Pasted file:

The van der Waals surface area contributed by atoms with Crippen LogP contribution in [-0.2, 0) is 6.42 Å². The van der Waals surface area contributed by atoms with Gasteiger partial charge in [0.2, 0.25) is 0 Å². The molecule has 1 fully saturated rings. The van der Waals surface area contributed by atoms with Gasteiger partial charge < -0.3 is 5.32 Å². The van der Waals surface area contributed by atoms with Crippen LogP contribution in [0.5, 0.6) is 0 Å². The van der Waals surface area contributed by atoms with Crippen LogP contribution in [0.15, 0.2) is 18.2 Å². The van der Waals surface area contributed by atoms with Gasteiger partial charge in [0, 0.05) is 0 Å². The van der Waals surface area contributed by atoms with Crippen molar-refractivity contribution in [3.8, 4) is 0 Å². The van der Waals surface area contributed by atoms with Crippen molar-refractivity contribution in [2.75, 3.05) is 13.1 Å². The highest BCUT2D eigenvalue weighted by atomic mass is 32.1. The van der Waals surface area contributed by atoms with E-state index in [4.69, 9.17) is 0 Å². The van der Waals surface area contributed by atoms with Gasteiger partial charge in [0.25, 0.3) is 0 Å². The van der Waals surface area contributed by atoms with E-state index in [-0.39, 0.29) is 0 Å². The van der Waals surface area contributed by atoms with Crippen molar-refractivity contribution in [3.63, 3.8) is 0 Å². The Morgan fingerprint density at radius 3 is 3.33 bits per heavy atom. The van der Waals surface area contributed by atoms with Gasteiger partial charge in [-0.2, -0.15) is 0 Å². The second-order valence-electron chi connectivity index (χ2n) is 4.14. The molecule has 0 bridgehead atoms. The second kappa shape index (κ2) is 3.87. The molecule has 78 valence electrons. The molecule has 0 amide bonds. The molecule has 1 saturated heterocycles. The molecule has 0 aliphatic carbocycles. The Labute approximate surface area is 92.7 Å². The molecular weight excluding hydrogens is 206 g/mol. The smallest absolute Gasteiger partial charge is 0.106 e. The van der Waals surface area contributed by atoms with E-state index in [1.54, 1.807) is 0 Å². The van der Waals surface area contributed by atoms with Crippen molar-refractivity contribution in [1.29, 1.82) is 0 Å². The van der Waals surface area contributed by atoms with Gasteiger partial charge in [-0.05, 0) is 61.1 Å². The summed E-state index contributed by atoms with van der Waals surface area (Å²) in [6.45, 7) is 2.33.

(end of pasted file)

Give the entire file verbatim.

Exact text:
The van der Waals surface area contributed by atoms with Crippen LogP contribution in [-0.2, 0) is 6.42 Å². The van der Waals surface area contributed by atoms with Gasteiger partial charge in [0.2, 0.25) is 0 Å². The molecule has 1 fully saturated rings. The van der Waals surface area contributed by atoms with Gasteiger partial charge < -0.3 is 5.32 Å². The van der Waals surface area contributed by atoms with Crippen LogP contribution in [0.5, 0.6) is 0 Å². The van der Waals surface area contributed by atoms with Crippen LogP contribution in [0.15, 0.2) is 18.2 Å². The van der Waals surface area contributed by atoms with Gasteiger partial charge in [0, 0.05) is 0 Å². The van der Waals surface area contributed by atoms with Crippen molar-refractivity contribution in [3.8, 4) is 0 Å². The van der Waals surface area contributed by atoms with Crippen molar-refractivity contribution in [2.75, 3.05) is 13.1 Å². The highest BCUT2D eigenvalue weighted by atomic mass is 32.1. The van der Waals surface area contributed by atoms with E-state index in [4.69, 9.17) is 0 Å². The van der Waals surface area contributed by atoms with Gasteiger partial charge in [0.25, 0.3) is 0 Å². The van der Waals surface area contributed by atoms with E-state index in [-0.39, 0.29) is 0 Å². The van der Waals surface area contributed by atoms with Crippen molar-refractivity contribution in [3.63, 3.8) is 0 Å². The Morgan fingerprint density at radius 3 is 3.33 bits per heavy atom. The van der Waals surface area contributed by atoms with Gasteiger partial charge in [-0.2, -0.15) is 0 Å². The second-order valence-electron chi connectivity index (χ2n) is 4.14. The molecule has 0 bridgehead atoms. The second kappa shape index (κ2) is 3.87. The molecule has 78 valence electrons. The molecule has 0 amide bonds. The molecule has 1 saturated heterocycles. The molecule has 0 aliphatic carbocycles. The Labute approximate surface area is 92.7 Å². The molecular weight excluding hydrogens is 206 g/mol. The smallest absolute Gasteiger partial charge is 0.106 e. The van der Waals surface area contributed by atoms with E-state index in [1.54, 1.807) is 0 Å². The van der Waals surface area contributed by atoms with Crippen molar-refractivity contribution in [1.29, 1.82) is 0 Å². The van der Waals surface area contributed by atoms with Gasteiger partial charge in [-0.05, 0) is 61.1 Å². The summed E-state index contributed by atoms with van der Waals surface area (Å²) in [6.45, 7) is 2.33.